£250,000 compensation for a client with a history of back pain and surgery, who suffered permanent disability after hospital delays in diagnosis of signs of CES. She was finally referred for emergency spinal surgery after arranging a private appointment with an orthopaedic surgeon via her health insurance. She now has permanent disability from severe pain and numbness in her leg and foot, lack of sensation in the ‘saddle’ area, impaired bowel and bladder control, and a psychological injury.
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Medical negligence is when a medical professional, such as a doctor, midwife, or nurse, or other healthcare practitioner is negligent if they act in a way that falls below any acceptable standard of care.
If someone is injured as a result of medical negligence, they are entitled to compensation for any injury that was caused and for the financial consequences of that injury.
Medical negligence claims that involve severe injury and disability should always be handled by specialist medical negligence solicitors. It takes experience and skill to successfully prove that medical negligence has caused a patient’s injuries, and to secure the highest levels of compensation.
Anyone who has suffered serious injury or disability as a result of negligent NHS or private medical care can make a medical negligence claim for compensation. Special rules apply to children, adults with mental incapacity, and claims arising from a fatal injury/someone’s death.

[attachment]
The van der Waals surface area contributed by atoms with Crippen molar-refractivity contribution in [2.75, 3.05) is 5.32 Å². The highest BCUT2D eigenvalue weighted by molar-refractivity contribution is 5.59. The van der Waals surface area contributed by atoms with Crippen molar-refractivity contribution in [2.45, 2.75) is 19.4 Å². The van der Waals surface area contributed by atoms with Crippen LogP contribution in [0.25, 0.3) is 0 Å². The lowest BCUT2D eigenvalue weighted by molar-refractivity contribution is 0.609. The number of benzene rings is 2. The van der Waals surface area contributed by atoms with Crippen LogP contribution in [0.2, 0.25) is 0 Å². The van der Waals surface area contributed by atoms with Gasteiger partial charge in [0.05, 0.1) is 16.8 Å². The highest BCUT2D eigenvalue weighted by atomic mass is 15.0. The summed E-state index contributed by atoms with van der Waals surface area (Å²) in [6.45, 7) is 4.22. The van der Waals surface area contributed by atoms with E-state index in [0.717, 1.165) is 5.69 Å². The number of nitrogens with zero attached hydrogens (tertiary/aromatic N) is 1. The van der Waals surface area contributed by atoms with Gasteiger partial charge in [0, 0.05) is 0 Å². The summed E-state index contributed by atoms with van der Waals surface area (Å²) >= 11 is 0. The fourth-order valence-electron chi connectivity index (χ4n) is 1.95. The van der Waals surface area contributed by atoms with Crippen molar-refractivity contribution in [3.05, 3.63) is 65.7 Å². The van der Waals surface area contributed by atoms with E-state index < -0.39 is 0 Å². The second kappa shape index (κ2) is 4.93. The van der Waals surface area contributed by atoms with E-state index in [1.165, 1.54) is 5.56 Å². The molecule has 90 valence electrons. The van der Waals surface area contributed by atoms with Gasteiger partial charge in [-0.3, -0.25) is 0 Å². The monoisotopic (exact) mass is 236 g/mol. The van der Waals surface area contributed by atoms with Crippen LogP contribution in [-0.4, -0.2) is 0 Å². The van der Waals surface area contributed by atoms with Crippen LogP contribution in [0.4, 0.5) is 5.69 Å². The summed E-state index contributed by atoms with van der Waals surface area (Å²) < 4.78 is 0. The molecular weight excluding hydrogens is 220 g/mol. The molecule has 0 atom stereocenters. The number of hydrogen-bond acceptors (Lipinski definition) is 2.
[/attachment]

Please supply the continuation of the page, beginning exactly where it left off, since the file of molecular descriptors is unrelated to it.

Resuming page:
Children and teenagers under the age of 18, or anyone with mental incapacity, must make their claim via a ‘litigation friend’. This is usually a parent or guardian in the case of a child, or a partner or other adult family member in the case of an adult with mental incapacity. The solicitor handling the claim takes instructions and works closely with the litigation friend whilst ensuring that decisions are made in the best interests of the child or mentally incapable adult who is making the claim. You can find out more about making a claim for a child.
Some important decisions, such as agreements to settle a child or mentally incapable adult’s claim, must be approved by the court. Arrangements must also be made to safeguard the child or mentally incapable adult’s compensation, whether from an interim payment, lump sum settlement or agreed future payments. Depending on the claimant’s circumstances, this may be done by paying the money into a Court Funds Office account until the child is 18, by appointing a Court of Protection deputy or setting up a personal injury trust. You can find out more about Court of Protection deputyship and personal injury trusts.
If the claim is for bereaved family members and dependants after medical negligence caused someone’s death, the claim must be made by the deceased’s personal representative (executor or administrator of their estate) on behalf of all who are entitled to compensation as a result of the death. You can find out more about making a fatal injury medical negligence claim here.
The NHS has a responsibility to provide its patients with a safe and acceptable level of care. If a patient is seriously injured or their condition is made significantly worse as a result of negligent NHS care, the patient may be entitled to claim compensation.
Compensation can help meet the costs of care, therapies, equipment and home adaptations that are needed when an NHS mistake causes injury or disability that permanently affects the patient’s life.
We are experts at helping clients receive the compensation they deserve from the NHS. We understand the concerns that patients and their families sometimes have about claiming against the NHS. You can read our answers to many of the most common questions on our NHS claims page or speak to one of our solicitors about your own claim by contacting us.